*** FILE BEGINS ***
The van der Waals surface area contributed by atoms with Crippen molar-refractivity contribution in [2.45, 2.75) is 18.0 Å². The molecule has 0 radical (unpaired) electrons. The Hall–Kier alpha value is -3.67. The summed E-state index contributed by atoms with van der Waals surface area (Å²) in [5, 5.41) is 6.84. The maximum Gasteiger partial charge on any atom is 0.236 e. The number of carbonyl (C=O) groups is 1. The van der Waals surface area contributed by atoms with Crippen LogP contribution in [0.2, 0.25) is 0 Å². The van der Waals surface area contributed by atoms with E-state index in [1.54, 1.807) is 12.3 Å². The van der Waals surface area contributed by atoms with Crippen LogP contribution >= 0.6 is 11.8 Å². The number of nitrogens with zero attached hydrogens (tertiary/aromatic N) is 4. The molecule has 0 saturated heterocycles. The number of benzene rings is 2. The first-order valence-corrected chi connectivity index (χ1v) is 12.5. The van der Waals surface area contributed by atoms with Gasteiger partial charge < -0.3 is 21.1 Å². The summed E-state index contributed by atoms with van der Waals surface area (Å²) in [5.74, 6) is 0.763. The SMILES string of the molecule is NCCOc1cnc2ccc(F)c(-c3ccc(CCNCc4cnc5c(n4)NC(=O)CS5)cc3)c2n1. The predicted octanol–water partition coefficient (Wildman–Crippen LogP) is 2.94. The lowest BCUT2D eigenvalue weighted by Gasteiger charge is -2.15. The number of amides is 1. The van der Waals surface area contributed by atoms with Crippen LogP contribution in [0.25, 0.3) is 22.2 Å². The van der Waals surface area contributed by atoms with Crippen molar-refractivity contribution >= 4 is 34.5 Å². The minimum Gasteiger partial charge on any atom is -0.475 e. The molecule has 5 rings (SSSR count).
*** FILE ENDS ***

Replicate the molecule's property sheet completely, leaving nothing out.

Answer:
The van der Waals surface area contributed by atoms with Crippen molar-refractivity contribution in [2.45, 2.75) is 18.0 Å². The molecule has 0 radical (unpaired) electrons. The Hall–Kier alpha value is -3.67. The summed E-state index contributed by atoms with van der Waals surface area (Å²) in [5, 5.41) is 6.84. The maximum Gasteiger partial charge on any atom is 0.236 e. The number of carbonyl (C=O) groups is 1. The van der Waals surface area contributed by atoms with Crippen LogP contribution in [0.2, 0.25) is 0 Å². The van der Waals surface area contributed by atoms with E-state index in [1.54, 1.807) is 12.3 Å². The van der Waals surface area contributed by atoms with Crippen LogP contribution >= 0.6 is 11.8 Å². The number of nitrogens with zero attached hydrogens (tertiary/aromatic N) is 4. The molecule has 0 saturated heterocycles. The number of benzene rings is 2. The first-order valence-corrected chi connectivity index (χ1v) is 12.5. The van der Waals surface area contributed by atoms with Gasteiger partial charge < -0.3 is 21.1 Å². The summed E-state index contributed by atoms with van der Waals surface area (Å²) in [5.74, 6) is 0.763. The SMILES string of the molecule is NCCOc1cnc2ccc(F)c(-c3ccc(CCNCc4cnc5c(n4)NC(=O)CS5)cc3)c2n1. The predicted octanol–water partition coefficient (Wildman–Crippen LogP) is 2.94. The lowest BCUT2D eigenvalue weighted by Gasteiger charge is -2.15. The number of amides is 1. The van der Waals surface area contributed by atoms with Crippen LogP contribution in [0.25, 0.3) is 22.2 Å². The van der Waals surface area contributed by atoms with Crippen molar-refractivity contribution >= 4 is 34.5 Å². The minimum Gasteiger partial charge on any atom is -0.475 e. The molecule has 5 rings (SSSR count).